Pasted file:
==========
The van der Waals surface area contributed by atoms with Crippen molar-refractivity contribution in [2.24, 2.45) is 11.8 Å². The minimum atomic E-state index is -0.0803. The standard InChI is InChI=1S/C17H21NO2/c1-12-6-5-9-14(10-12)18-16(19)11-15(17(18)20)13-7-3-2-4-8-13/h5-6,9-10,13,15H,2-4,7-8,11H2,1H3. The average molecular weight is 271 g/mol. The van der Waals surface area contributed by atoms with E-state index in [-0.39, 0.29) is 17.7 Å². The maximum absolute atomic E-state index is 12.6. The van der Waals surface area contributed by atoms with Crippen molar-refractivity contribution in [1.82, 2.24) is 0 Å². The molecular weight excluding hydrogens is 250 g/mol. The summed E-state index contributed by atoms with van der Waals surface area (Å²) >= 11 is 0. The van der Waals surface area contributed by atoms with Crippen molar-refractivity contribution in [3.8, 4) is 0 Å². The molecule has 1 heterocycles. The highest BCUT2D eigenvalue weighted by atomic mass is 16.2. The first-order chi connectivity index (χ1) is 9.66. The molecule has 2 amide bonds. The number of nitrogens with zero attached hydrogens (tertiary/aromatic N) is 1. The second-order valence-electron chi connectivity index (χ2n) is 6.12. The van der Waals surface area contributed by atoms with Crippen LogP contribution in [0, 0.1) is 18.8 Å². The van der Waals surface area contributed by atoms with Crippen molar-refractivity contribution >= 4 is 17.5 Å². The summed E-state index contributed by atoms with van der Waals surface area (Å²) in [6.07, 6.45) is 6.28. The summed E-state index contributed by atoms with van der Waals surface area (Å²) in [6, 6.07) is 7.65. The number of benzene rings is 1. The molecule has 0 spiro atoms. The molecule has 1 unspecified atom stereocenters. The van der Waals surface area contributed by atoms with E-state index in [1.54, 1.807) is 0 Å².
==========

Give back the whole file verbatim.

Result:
The van der Waals surface area contributed by atoms with Crippen molar-refractivity contribution in [2.24, 2.45) is 11.8 Å². The minimum atomic E-state index is -0.0803. The standard InChI is InChI=1S/C17H21NO2/c1-12-6-5-9-14(10-12)18-16(19)11-15(17(18)20)13-7-3-2-4-8-13/h5-6,9-10,13,15H,2-4,7-8,11H2,1H3. The average molecular weight is 271 g/mol. The van der Waals surface area contributed by atoms with E-state index in [-0.39, 0.29) is 17.7 Å². The maximum absolute atomic E-state index is 12.6. The van der Waals surface area contributed by atoms with Crippen molar-refractivity contribution in [1.82, 2.24) is 0 Å². The molecular weight excluding hydrogens is 250 g/mol. The summed E-state index contributed by atoms with van der Waals surface area (Å²) >= 11 is 0. The van der Waals surface area contributed by atoms with Crippen molar-refractivity contribution in [3.8, 4) is 0 Å². The molecule has 1 heterocycles. The highest BCUT2D eigenvalue weighted by atomic mass is 16.2. The first-order chi connectivity index (χ1) is 9.66. The molecule has 2 amide bonds. The number of nitrogens with zero attached hydrogens (tertiary/aromatic N) is 1. The second-order valence-electron chi connectivity index (χ2n) is 6.12. The van der Waals surface area contributed by atoms with Crippen LogP contribution in [0, 0.1) is 18.8 Å². The van der Waals surface area contributed by atoms with Crippen molar-refractivity contribution >= 4 is 17.5 Å². The summed E-state index contributed by atoms with van der Waals surface area (Å²) in [6.07, 6.45) is 6.28. The summed E-state index contributed by atoms with van der Waals surface area (Å²) in [6, 6.07) is 7.65. The number of benzene rings is 1. The molecule has 0 spiro atoms. The molecule has 1 unspecified atom stereocenters. The van der Waals surface area contributed by atoms with E-state index in [1.54, 1.807) is 0 Å².